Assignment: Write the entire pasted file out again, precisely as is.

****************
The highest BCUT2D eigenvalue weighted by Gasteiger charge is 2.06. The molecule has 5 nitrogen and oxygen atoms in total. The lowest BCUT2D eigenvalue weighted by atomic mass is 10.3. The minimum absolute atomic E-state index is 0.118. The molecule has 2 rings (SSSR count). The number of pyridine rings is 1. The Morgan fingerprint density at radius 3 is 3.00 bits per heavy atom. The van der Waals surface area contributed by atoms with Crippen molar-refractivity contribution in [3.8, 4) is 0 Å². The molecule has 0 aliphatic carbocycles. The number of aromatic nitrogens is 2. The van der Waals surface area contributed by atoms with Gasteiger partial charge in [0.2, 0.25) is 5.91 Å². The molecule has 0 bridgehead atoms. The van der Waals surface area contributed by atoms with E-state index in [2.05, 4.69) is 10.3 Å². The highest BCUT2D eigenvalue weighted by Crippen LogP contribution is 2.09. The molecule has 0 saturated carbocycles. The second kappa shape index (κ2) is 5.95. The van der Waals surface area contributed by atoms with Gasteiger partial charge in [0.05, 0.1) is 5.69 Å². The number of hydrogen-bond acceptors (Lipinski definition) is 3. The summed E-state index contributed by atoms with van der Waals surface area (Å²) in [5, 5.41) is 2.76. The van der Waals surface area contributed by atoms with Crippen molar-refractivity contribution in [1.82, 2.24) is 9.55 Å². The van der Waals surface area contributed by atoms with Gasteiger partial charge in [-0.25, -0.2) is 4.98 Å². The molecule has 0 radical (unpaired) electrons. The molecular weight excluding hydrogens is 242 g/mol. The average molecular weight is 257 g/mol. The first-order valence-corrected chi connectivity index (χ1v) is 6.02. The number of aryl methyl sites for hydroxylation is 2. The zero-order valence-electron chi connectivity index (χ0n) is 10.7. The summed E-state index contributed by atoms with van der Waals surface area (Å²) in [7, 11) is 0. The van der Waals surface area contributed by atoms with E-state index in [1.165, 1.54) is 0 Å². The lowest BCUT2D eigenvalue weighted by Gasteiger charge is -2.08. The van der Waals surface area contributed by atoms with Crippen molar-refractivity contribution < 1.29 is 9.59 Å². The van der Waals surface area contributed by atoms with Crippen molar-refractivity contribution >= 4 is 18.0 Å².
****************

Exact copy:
The highest BCUT2D eigenvalue weighted by Gasteiger charge is 2.06. The molecule has 5 nitrogen and oxygen atoms in total. The lowest BCUT2D eigenvalue weighted by atomic mass is 10.3. The minimum absolute atomic E-state index is 0.118. The molecule has 2 rings (SSSR count). The number of pyridine rings is 1. The Morgan fingerprint density at radius 3 is 3.00 bits per heavy atom. The van der Waals surface area contributed by atoms with Crippen molar-refractivity contribution in [3.8, 4) is 0 Å². The molecule has 0 aliphatic carbocycles. The number of aromatic nitrogens is 2. The van der Waals surface area contributed by atoms with Gasteiger partial charge in [0.2, 0.25) is 5.91 Å². The molecule has 0 bridgehead atoms. The van der Waals surface area contributed by atoms with E-state index in [2.05, 4.69) is 10.3 Å². The highest BCUT2D eigenvalue weighted by Crippen LogP contribution is 2.09. The molecule has 0 saturated carbocycles. The second kappa shape index (κ2) is 5.95. The van der Waals surface area contributed by atoms with Gasteiger partial charge in [0.05, 0.1) is 5.69 Å². The number of hydrogen-bond acceptors (Lipinski definition) is 3. The summed E-state index contributed by atoms with van der Waals surface area (Å²) in [5, 5.41) is 2.76. The van der Waals surface area contributed by atoms with Crippen molar-refractivity contribution in [1.82, 2.24) is 9.55 Å². The van der Waals surface area contributed by atoms with Gasteiger partial charge in [-0.25, -0.2) is 4.98 Å². The molecule has 0 radical (unpaired) electrons. The molecular weight excluding hydrogens is 242 g/mol. The average molecular weight is 257 g/mol. The first-order valence-corrected chi connectivity index (χ1v) is 6.02. The number of aryl methyl sites for hydroxylation is 2. The zero-order valence-electron chi connectivity index (χ0n) is 10.7. The summed E-state index contributed by atoms with van der Waals surface area (Å²) in [7, 11) is 0. The van der Waals surface area contributed by atoms with E-state index in [1.165, 1.54) is 0 Å². The lowest BCUT2D eigenvalue weighted by Gasteiger charge is -2.08. The van der Waals surface area contributed by atoms with Crippen molar-refractivity contribution < 1.29 is 9.59 Å². The van der Waals surface area contributed by atoms with Crippen molar-refractivity contribution >= 4 is 18.0 Å².